Explore Papua New Guinea
Explore Papua New Guinea an island nation in Oceania, with its many cities to visit.
- Port Moresby — the capital city with its interesting Zoological gardens, the Parliament building, the museum, and general Melanesian atmosphere.
- Alotau — laid-back capital of Milne Bay province and gateway to some fascinating but remote islands.
- Goroka — an attractive highland town with pleasant climate and the annual Goroka Show. Centre of the country’s coffee industry.
- Lae — the country’s second city, main commercial centre and gateway to the Highlands.
- Hagen — the ‘wild-west’ frontier town in the Highlands, which will introduce you to the cool, crisp Highlands weather and Highlands culture.
- Madang — a beautiful city with breathtaking flights of bats in the evening (it is illegal to hurt them), and even more breathtaking diving.
- Rabaul — the city at the foot of an active volcano which was evacuated and severely damaged by a major eruption in 1994.
- Vanimo — the border town if you want to make you way to or from the province of Papua in neighboring Indonesia. Popular surfing destination.
- Wewak — the gateway to the Sepik river, where you can experience Sepik culture, the river itself, and the elaborate carvings typical of the region.
- Kokoda Track — an ancient trail across the Owen Stanley Range which became especially famous for its part in WWII.
- Louisiade Archipelago — beautiful island group well off-the-beaten-path; world-class diving and yachting heaven.
- Trobriand Islands — referred to by the anthropologist, Malinowski, as the “Islands of Love”.
- Papua New Guinea’s fjords — fascinating scenery, great diving, and tapa cloth made from mulberry bark, in the Tufi area.
There is evidence of human settlement as long ago as 35,000 years in what is now Papua New Guinea. This comes from an archaeological site at Matenkupkum, just south of Namatanai in New Ireland province. Other archaeological digs at several locations in New Ireland have discovered tools and food residue dating back 20,000 years.
For people who can make it out here, the experience is unforgettable. The incredible natural beauty is simply indescribable. Its unique flora and fauna includes enormous radiations of marsupials and birds, including the Raggiana bird-of-paradise (the national symbol) and several species of tree kangaroos. Untouched coral reefs compete with spectacular World War II wrecks for the attention of divers, and the hiking is out of this world.
With rugged terrain, inter-tribal mistrust, and diverse languages, intermarriage between the peoples has, until recently, been very limited. Physical and facial appearance varies significantly throughout the country; from those who look almost Polynesian in some coastal areas, through the short, stocky Highlanders, to the tall and statuesque people of the area around Rabaul in New Britain and the dark-skinned inhabitants of Bougainville, who could almost come from Africa.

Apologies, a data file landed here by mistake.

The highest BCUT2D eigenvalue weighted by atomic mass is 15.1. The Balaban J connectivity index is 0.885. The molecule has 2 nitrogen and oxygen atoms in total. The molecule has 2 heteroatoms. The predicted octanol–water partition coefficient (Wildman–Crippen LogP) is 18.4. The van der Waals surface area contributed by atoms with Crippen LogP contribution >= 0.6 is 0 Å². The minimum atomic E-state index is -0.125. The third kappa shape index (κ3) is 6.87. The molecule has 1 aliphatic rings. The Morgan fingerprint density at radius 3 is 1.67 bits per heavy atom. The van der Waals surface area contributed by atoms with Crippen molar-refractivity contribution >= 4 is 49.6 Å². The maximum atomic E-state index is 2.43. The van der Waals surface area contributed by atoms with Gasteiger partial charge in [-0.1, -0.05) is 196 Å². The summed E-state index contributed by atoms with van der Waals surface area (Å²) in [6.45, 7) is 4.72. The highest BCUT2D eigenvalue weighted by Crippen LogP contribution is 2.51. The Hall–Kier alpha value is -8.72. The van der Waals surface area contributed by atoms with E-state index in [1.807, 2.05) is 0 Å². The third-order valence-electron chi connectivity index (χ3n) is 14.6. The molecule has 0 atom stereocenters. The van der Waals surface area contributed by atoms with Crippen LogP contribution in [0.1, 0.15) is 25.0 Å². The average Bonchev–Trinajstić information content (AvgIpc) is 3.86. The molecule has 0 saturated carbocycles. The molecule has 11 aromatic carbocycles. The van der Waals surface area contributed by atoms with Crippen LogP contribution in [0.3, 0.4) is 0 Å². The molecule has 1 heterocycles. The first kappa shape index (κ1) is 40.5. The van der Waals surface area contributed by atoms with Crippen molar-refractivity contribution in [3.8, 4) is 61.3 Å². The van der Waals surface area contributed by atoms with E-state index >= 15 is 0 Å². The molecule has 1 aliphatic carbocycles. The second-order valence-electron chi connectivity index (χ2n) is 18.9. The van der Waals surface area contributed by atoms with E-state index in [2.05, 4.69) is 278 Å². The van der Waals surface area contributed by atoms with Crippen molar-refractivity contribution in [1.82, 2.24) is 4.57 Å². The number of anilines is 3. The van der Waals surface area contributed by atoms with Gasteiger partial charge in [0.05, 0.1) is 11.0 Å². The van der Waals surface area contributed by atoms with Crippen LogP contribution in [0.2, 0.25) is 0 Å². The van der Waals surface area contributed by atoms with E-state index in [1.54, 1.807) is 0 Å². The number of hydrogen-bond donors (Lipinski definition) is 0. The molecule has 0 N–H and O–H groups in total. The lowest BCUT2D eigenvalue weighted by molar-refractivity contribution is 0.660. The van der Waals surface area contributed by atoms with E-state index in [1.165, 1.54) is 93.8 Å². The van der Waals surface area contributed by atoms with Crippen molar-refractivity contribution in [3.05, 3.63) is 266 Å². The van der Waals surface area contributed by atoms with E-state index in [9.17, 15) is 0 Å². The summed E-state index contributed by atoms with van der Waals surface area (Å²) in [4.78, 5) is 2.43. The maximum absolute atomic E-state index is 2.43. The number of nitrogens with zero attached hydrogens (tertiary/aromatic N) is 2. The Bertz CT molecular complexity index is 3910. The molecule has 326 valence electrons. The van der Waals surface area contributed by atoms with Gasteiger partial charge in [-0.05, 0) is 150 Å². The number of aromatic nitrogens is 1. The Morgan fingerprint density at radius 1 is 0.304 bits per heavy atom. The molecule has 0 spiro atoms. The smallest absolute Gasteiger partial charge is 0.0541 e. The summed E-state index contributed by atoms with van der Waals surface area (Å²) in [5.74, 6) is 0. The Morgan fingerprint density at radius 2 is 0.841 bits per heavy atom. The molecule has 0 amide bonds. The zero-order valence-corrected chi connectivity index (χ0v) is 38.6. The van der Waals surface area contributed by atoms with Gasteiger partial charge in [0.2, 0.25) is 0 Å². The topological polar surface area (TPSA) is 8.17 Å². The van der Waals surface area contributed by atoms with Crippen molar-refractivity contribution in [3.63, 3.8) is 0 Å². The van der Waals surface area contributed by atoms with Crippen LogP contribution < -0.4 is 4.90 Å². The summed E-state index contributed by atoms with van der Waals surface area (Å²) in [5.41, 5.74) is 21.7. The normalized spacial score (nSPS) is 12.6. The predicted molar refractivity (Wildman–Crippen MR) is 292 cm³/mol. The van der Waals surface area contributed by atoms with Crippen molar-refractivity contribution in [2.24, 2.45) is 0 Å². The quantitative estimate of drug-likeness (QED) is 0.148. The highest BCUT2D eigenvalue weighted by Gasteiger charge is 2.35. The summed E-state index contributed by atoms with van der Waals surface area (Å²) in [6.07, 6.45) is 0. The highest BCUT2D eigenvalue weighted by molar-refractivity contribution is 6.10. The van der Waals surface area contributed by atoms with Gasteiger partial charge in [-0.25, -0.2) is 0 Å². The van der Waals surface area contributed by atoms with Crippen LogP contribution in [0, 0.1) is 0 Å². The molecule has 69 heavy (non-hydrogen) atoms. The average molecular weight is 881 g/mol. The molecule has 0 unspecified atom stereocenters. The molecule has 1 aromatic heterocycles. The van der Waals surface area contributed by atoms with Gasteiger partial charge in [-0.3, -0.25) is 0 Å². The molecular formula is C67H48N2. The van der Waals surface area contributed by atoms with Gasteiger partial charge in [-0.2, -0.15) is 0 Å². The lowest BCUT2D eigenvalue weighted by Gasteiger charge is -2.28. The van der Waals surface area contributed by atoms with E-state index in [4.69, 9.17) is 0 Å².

The central highlands of Papua New Guinea were not mapped until the 1930s and not effectively brought under government control until the late 1960s. As a result, the people are as interesting as the geography, flora, and fauna. Papua New Guinea is a place that often markets itself as ‘the Last Unknown’ or a place where you can still find ‘Stone Age People’.
Papua New Guinea is just to the south of the equator and has a tropical climate. In the highlands, though, temperatures are distinctly cool. The (very) wet season runs from about December to March. The best months for trekking are June to September.
The country is situated on the Pacific Ring of Fire, at the point of collision of several tectonic plates. There are a number of active volcanoes, and eruptions are frequent. Earthquakes are relatively common, sometimes accompanied by tsunamis.
The country’s geography is diverse and, in places, extremely rugged. A spine of mountains, the New Guinea Highlands, runs the length of the island of New Guinea, forming a populous highlands region mostly covered with tropical rainforest. Dense rainforests can be found in the lowland and coastal areas as well as very large wetland areas surrounding the Sepik and Fly rivers. This terrain has made it difficult for the country to develop transport infrastructure. In some areas, airplanes are the only mode of transport. The highest peak is Mount Wilhelm at 4,509m (14,793 ft). Papua New Guinea is surrounded by coral reefs which are under close watch to preserve them.
Most foreign nationals who wish to enter Papua New Guinea are required to obtain a visa.
Jacksons International Airport in Port Moresby is the nation’s main international airport.